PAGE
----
These vintage snowmobiles sure were awesome!
These days it's all about nostalgia when it comes to vintage rides. There's a huge following for vintage cars, motorcycles and RVs among other things.
But often lost in the shuffle are some of the overlooked, but very cool older modes of transportation.
Because it's the holidays and the snow's falling early this year, we're taking you down memory lane with some of the coolest photos of vintage snowmobiles we could find.
1. 1964 Arctic Cat
The 1960s is when snowmobiles really began to take off. This old Arctic Cat appears to be in great shape. It's quite bulky and crude-looking, but it as a charm of its own.
2. Homemade Old School
Many of the earliest snowmobiles were things people tinkered up in their garage. As they say, necessity is the mother of invention. People needed a way to traverse the snow, so they built something like this crude machine photographed in Minnesota in 1910.
People really started to get into snowmobile racing in the 1960s and 70s, and many companies first started building machines geared entirely toward that. Can we talk for a moment about how these old sleds had almost no rear or front suspension? Having ridden one of these vintage sleds, it can get a little rough if you're not riding on a smooth area.
4. John Deere Snowmobile
Many people forget that from 1972-84, John Deere was in the snowmobile business. They even got in on the racing aspect of it and had their own team for a short time. Eventually John Deere got out of the snowmobile business when the market for sleds hit a bit of slump in the early 80s after just a decade of production. But it certainly didn't hurt the company any. If anything, it just made these old sleds all the more surprising and collectable years later.
5. Old-School Polaris
In the early 1950s, Allan Hetteen and David Johnson were building crude snowmobiles in their spare time in Roseau, Minnesota. Allan's brother Edgar recognized the potential market for such a machine. At the time, Edgar and David had an industrial equipment company known as Hetteen Hoist and Derrick. Their first snowmobiles didn't fare on the market, but the three eventually figured things out. If you've never heard of Hetteen Hoist and Derrick, that's not surprising. The three men later renamed the company. You know it better as Polaris Industries. Edgar later left the company and went on to form another well-known brand, Arctic Cat.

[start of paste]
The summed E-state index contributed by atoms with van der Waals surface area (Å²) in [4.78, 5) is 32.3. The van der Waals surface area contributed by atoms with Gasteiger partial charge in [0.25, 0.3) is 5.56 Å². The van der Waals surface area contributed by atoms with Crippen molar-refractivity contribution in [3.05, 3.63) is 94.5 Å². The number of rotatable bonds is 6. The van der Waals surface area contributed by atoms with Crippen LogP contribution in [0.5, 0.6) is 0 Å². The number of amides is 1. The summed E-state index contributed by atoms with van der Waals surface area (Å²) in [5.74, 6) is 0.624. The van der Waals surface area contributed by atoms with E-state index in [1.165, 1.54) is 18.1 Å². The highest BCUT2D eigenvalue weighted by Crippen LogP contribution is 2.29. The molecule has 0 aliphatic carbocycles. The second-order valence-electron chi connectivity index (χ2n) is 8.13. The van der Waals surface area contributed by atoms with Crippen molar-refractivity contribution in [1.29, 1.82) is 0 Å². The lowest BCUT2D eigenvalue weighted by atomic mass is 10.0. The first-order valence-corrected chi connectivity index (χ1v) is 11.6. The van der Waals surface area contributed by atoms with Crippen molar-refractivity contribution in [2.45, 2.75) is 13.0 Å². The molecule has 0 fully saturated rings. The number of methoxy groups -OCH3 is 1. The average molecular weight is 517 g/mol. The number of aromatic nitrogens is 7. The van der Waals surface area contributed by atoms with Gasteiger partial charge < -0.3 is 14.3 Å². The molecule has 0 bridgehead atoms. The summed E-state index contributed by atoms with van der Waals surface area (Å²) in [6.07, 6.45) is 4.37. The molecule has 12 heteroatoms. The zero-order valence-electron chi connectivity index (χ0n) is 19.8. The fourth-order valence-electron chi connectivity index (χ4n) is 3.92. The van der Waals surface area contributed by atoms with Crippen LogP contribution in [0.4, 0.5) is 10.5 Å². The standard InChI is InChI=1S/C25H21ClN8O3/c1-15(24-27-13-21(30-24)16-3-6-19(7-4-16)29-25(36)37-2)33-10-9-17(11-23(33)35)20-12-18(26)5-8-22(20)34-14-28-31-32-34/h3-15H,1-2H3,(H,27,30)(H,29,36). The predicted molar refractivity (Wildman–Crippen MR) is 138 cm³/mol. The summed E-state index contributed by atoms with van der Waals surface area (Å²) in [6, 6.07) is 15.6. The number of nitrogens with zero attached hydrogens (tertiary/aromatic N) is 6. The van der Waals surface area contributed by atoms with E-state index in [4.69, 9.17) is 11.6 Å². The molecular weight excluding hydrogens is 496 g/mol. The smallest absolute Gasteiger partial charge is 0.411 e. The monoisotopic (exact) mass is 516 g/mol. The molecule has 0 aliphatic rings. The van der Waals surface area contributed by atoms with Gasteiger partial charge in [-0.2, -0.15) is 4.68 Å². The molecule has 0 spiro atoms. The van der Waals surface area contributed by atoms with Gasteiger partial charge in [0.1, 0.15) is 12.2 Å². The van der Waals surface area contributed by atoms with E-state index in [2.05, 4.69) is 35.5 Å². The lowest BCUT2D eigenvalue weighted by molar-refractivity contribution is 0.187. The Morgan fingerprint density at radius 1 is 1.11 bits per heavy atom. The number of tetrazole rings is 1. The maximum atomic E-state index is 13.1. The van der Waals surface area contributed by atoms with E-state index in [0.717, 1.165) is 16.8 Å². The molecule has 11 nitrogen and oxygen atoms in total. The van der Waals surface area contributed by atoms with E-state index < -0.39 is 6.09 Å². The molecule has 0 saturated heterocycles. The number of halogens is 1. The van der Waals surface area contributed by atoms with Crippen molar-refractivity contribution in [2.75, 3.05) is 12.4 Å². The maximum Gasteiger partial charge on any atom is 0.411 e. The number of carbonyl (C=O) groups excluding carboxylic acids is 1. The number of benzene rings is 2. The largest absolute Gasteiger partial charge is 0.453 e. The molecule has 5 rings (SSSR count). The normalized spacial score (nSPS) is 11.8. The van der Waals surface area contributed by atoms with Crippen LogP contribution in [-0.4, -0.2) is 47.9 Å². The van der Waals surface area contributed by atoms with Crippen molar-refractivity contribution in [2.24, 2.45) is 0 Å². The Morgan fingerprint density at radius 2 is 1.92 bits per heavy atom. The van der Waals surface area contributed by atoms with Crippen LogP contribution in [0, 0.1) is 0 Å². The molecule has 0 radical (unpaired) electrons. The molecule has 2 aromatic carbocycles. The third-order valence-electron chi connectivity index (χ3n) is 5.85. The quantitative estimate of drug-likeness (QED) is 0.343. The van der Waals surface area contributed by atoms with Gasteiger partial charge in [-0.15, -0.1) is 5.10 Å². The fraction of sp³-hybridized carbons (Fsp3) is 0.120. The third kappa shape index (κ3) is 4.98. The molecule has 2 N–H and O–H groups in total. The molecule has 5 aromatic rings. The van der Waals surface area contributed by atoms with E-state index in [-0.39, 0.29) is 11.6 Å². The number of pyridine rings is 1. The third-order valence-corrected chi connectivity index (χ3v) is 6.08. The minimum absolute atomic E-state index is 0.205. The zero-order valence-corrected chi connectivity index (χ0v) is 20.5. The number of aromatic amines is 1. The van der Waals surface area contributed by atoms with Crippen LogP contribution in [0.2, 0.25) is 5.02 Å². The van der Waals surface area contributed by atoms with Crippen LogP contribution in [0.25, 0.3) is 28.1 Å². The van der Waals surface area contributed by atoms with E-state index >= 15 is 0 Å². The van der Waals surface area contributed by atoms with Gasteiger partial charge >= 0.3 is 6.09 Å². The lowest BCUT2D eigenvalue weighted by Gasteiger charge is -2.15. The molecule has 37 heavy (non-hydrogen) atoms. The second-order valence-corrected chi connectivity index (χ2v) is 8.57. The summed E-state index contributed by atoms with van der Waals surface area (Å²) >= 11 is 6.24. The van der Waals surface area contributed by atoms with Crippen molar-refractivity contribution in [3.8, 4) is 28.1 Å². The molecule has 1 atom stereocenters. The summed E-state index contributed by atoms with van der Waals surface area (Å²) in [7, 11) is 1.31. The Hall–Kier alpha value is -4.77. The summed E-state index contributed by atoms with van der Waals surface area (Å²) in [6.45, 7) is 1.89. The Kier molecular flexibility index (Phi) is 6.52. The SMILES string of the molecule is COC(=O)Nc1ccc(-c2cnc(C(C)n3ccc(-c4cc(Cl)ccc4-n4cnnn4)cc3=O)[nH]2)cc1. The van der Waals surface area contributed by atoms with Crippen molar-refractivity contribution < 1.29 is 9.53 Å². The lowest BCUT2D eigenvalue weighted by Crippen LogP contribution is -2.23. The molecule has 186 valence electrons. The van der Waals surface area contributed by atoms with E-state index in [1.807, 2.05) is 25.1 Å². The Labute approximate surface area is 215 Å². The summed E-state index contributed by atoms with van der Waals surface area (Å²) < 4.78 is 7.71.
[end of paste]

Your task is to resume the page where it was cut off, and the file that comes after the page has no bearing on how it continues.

The well-known company introduced their first snowmobile, the SL351 in 1969 and the rest is pretty much history. Yamaha has been a rock in the snowmobile industry ever since and is one of the few companies to survive the big snowmobile sales crashes that claimed so many companies in the late '70s.
Joseph-Armand Bombardier is often credited as being the inventor of the snowmobile. One little-known fact about Ski-Doo is the fact it was originally supposed to be "Ski-Dog." But someone made a typographical error on a brochure that resulted in Ski-Doo instead. For whatever reason, Bombardier decided not to change it and now Ski-Doo is a household name.
8. Raider twin track
In 1971, Leisure Vehicles Inc. decided to try and revolutionize the snowmobile industry. What they came up with may have been a little too much. The Raider was the first snowmobile to feature a cockpit design with twin tracks and a rear-mounted engine. It was pretty futuristic-looking for the time and probably got some people to the snowmobile dealerships out of sheer curiosity. Unfortunately, the Raider never really caught on. But they now have a small, but dedicated fan base on the internet.
Kawasaki wasn't in the snowmobile industry for very long, as it only made machines from 1978-82. Their first snowmobiles were essentially rebranded versions of Sno-Jet, a Canadian company they bought in 1977. We'll talk about them a little later in this list.
Still, the sleds they produced for those few years were extremely fast and very cool-looking. Many people have very fond memories of Kawasaki's time in the industry.
10. Mercury Sno-Twister
Much like John Deere, everyone forgets that Mercury Marine also got in on the snowmobile craze of the early '70s. Their first model was pretty bulky and crude. But by 1976, Mercury had figured things out, especially with their extremely popular Sno-Twister race sleds.